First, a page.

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Canary Islands protests erupt over tourism’s impact on local life and economy

Canary Islands

The protest reflects a broader national conversation on managing tourism sustainably, with cities like Barcelona and Seville also exploring measures to mitigate the impact of mass tourism on their heritage sites and local populations.

In a significant display of public dissent, tens of thousands gathered in Tenerife and across the Canary Islands on Saturday, voicing their concerns over the surge in tourism and its repercussions on local communities. Under the campaign “Canarias tiene un límite” (The Canaries Have a Limit), demonstrators are advocating for a cap on tourist numbers to address escalating housing costs and environmental strains due to the proliferation of holiday rentals and hotel developments.

The tourism sector, which constitutes 35% of the region’s GDP, is under scrutiny as locals decry the unsustainable growth model that threatens their quality of life. Protestors, armed with signs stating “People live here” and “We don’t want to see our island die,” highlighted the urgent need for reform within the industry.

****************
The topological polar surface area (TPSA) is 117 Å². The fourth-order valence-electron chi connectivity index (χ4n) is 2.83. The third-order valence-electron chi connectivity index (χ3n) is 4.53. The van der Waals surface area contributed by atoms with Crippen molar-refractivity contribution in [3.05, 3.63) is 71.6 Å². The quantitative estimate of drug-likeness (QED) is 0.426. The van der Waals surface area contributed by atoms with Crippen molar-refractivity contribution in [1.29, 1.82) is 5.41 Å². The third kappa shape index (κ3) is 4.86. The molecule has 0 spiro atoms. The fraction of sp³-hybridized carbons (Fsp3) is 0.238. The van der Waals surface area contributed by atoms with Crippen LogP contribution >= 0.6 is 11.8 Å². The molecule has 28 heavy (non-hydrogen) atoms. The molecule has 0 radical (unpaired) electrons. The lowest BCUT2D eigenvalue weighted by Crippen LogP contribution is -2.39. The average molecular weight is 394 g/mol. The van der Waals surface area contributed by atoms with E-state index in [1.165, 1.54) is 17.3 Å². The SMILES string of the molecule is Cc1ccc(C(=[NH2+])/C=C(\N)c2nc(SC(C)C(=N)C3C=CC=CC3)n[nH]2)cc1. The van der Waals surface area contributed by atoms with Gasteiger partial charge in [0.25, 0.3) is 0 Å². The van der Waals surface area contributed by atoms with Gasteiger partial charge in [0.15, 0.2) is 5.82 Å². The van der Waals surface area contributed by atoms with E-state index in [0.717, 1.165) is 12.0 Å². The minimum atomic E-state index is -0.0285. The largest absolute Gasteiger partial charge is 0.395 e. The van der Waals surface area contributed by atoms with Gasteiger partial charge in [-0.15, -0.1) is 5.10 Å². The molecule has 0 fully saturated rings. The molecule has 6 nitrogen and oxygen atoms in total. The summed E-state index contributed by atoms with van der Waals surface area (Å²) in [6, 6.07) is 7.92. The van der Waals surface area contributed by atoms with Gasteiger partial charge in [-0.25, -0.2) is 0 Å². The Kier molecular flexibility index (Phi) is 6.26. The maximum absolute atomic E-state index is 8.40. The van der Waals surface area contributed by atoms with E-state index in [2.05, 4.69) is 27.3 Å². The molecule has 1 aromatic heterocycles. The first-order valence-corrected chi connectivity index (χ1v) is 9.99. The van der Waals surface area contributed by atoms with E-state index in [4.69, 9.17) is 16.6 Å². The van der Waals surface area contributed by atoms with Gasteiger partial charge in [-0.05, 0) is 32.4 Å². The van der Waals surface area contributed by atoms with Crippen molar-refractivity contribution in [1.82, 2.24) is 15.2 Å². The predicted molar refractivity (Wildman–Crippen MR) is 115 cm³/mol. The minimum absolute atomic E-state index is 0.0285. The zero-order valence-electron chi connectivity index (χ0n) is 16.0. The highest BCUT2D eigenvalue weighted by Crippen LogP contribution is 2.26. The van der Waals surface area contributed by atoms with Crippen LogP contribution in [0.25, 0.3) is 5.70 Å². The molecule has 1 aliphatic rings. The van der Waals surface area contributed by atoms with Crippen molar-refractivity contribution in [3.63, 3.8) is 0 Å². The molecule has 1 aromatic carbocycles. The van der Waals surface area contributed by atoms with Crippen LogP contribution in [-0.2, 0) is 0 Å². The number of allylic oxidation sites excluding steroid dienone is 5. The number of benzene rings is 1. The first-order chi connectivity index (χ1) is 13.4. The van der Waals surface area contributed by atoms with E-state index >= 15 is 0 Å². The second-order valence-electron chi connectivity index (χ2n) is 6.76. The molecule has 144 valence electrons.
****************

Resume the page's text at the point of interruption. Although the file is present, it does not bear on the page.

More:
Canary Islands

The movement, supported by environmental advocates such as Greenpeace, WWF, and SEO/Birdlife, has intensified with 11 activists from the group “Canarias se Agota” (The Canaries Have Had Enough) engaging in a week-long hunger strike against the construction of new luxury resorts, which they label as illegal and unnecessary.

Police estimates suggested a turnout of around 20,000, although organizers and Spain’s TVE public television reported numbers nearing 50,000. “We are not against tourism,” stated protester Rosario Correo to TVE. “We’re asking that they change this model that allows for unlimited growth of tourism.”

The Canary Islands, hosting 13.9 million visitors last year against a local population of 2.2 million, saw tourism inject 16.9 billion euros into the economy in 2022. Despite these figures, residents argue that the tourism boom is exacerbating resource depletion and driving rental prices beyond their reach.

Data from Spain’s National Statistics Institute reveals that 33.8% of Canary Islanders are at risk of poverty or social exclusion, a stark contrast to the wealth generated from tourism. The housing crisis, compounded by high prices and low wages, has pushed some service workers into substandard living conditions.

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